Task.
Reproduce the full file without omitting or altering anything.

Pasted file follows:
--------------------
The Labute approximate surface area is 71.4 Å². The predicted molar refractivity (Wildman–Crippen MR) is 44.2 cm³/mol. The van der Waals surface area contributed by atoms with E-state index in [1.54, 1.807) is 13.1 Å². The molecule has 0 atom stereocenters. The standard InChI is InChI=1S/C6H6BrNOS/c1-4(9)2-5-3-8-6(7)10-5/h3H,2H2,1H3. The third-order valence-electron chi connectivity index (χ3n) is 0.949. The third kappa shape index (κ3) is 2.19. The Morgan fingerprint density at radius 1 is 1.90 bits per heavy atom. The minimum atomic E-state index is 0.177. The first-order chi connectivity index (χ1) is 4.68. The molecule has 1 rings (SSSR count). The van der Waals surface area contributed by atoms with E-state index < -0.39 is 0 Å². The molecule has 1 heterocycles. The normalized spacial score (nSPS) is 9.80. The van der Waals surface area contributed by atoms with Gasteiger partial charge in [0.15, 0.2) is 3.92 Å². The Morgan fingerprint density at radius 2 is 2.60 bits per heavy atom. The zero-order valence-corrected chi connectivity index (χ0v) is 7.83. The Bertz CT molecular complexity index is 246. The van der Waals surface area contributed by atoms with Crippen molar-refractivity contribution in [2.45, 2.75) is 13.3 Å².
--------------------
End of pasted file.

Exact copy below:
The Labute approximate surface area is 71.4 Å². The predicted molar refractivity (Wildman–Crippen MR) is 44.2 cm³/mol. The van der Waals surface area contributed by atoms with E-state index in [1.54, 1.807) is 13.1 Å². The molecule has 0 atom stereocenters. The standard InChI is InChI=1S/C6H6BrNOS/c1-4(9)2-5-3-8-6(7)10-5/h3H,2H2,1H3. The third-order valence-electron chi connectivity index (χ3n) is 0.949. The third kappa shape index (κ3) is 2.19. The Morgan fingerprint density at radius 1 is 1.90 bits per heavy atom. The minimum atomic E-state index is 0.177. The first-order chi connectivity index (χ1) is 4.68. The molecule has 1 rings (SSSR count). The van der Waals surface area contributed by atoms with E-state index < -0.39 is 0 Å². The molecule has 1 heterocycles. The normalized spacial score (nSPS) is 9.80. The van der Waals surface area contributed by atoms with Gasteiger partial charge in [0.15, 0.2) is 3.92 Å². The Morgan fingerprint density at radius 2 is 2.60 bits per heavy atom. The zero-order valence-corrected chi connectivity index (χ0v) is 7.83. The Bertz CT molecular complexity index is 246. The van der Waals surface area contributed by atoms with Crippen molar-refractivity contribution in [2.45, 2.75) is 13.3 Å².